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Rattling the cage of (fragmented) society

I was tempted to talk a little about Pope Benedict XVI, but then I decided that by far the most interesting aspect to the whole affair has been the frenzied response to his words. For every group has its own particular and unique objection (the protestants hate the popish imperialism; the Tatchells hate the homophobia; the secularists hate the religious arrogance; the atheists hate fairies and flying spaghetti monsters; the libertarians just hate everybody and don’t really know why…). Anyway, it brought home to me just how fragmented things have become, that is, how a plethora of exceedingly narrow viewpoints now constitute ‘society’, and any sense of cohesion or shared commitment to a ‘common good’ has been largely thrown out of the window.

Partly this a postmodern thing, an abhorrence of transcending narratives and the fetishisation of the minute and the particular. Whilst not wholly unsympathetic to the postmodern impulse, I do think that it can yet cause problems, and one of them is the denial of those corporate identities that traditionally provided the cohesive for society, offering shared bonds and relationships capable of overcoming the potential conflicts of diversity. The examples, in British history, are numerous; Empire, Monarchy, the Established Church, Parliament, Britannia etc. All too often these things are now painted as oppressive constructs, as anti-social, imperialistic and tyrannical – which, in its simplicity, chooses to completely ignore history.

However, when these fall a vacuum exists. Denied the bonding capacity of an overarching identity, told that corporate identities are in some sense incompatible with ‘freedom’, the social realm has rapidly fragmented into small segments each defined by exceedingly narrow interests and/or identity. As one might expect, the result is the break-up of any harmonious concept of ‘society’, and we are left with a neutral public square in which competing interest groups tussle for their share of the spoils.

In recent years the left have been happy to pedal this fragmentation, because in constructing the plot they have been able to place themselves as the natural ally and champion of these special interest and minority groups. By taking an historical truth (that the left stood up for the disenfranchised in society) and turning it into a political necessity, the left has become reliant on the disenfranchised as providing the very sustenance on which they now thrive. The old adage that the left intentionally keep poor people poor in order to ensure that people continue to vote for them is simplistic and unhelpful; but there is the shadow of a truth in there.

Thus, the promotion of a plethora of identities depicted as oppressed, or discriminated against, are a feature of the political landscape upon which the left relies. For which reason the metro-left finds it barely credible that a homosexual, immigrant, transgendered, Muslim, working class, single-mother, or female member of society might wish to vote conservative – because it is the left, they are convinced, that serves the interests of the oppressed and the downtrodden.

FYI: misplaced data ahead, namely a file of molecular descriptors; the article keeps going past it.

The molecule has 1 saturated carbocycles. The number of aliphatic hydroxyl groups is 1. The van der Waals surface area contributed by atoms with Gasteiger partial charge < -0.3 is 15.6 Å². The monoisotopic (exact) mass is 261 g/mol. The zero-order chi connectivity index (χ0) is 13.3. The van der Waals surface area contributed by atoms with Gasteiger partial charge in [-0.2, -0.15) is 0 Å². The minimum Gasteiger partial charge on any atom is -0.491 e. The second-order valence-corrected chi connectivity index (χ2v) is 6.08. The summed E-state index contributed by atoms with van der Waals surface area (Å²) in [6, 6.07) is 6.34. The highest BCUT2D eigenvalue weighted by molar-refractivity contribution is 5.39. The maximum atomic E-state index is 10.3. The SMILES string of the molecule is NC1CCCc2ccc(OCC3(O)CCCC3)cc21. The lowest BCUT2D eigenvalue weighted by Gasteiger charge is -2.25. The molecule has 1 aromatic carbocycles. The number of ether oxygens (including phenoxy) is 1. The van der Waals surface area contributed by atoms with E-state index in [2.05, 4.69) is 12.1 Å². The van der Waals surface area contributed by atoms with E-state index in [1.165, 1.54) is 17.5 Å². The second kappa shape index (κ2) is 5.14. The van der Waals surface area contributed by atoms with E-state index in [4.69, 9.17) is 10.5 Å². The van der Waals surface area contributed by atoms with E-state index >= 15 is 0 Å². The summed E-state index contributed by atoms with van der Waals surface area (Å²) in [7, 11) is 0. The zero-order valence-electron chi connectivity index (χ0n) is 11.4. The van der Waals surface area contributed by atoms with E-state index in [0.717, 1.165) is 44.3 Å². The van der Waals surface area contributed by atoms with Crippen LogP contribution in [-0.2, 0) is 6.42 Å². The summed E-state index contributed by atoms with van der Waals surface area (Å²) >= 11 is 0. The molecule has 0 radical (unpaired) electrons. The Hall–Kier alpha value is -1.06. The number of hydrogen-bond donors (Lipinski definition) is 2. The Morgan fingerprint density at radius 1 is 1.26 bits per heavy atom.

The supreme irony is that in upholding these identities, the left commits itself to the very thing it claims to oppose – it reinforces, in order to later deny it, the racist/sexist/xenophobic account of society (how can you defend a ‘minority’ without first making sure it sees itself as a ‘minority’ first and foremost, beyond all else?)

There are two further problems. The first is that the whole thing is pernicious and, it seems to me, hardly faithful to the spirit of the founders of the movement who just wanted a better deal and better representation for those suffering at the rump-end of the capitalist system. Pedalling divisiveness as a means of affirming oneself politically is as deserving of an ASBO as the behaviour of any foul-mouthed young teen spitting needlessly and vandalising the local bus shelter.

Yet the second, and perhaps most obvious problem is one of social control and order. In a fragmented society, harmony will always give way to state-enforced unity. This is because genuine diversity now becomes depicted as oppressive; after all, if every group has an agenda (and every group must have an agenda) then who else can be trusted to run things but the superficially neutral, and all-powerful state?

Thus, by believing its own narrative about the oppressive nature of transcending identities, the left can pedal its nihilistic relativism as the universal that only the state can be relied upon to uphold. Freedom requires capitulation to the state, as the only guarantor of it – and literally ‘nothing’ is the base upon which it is founded.

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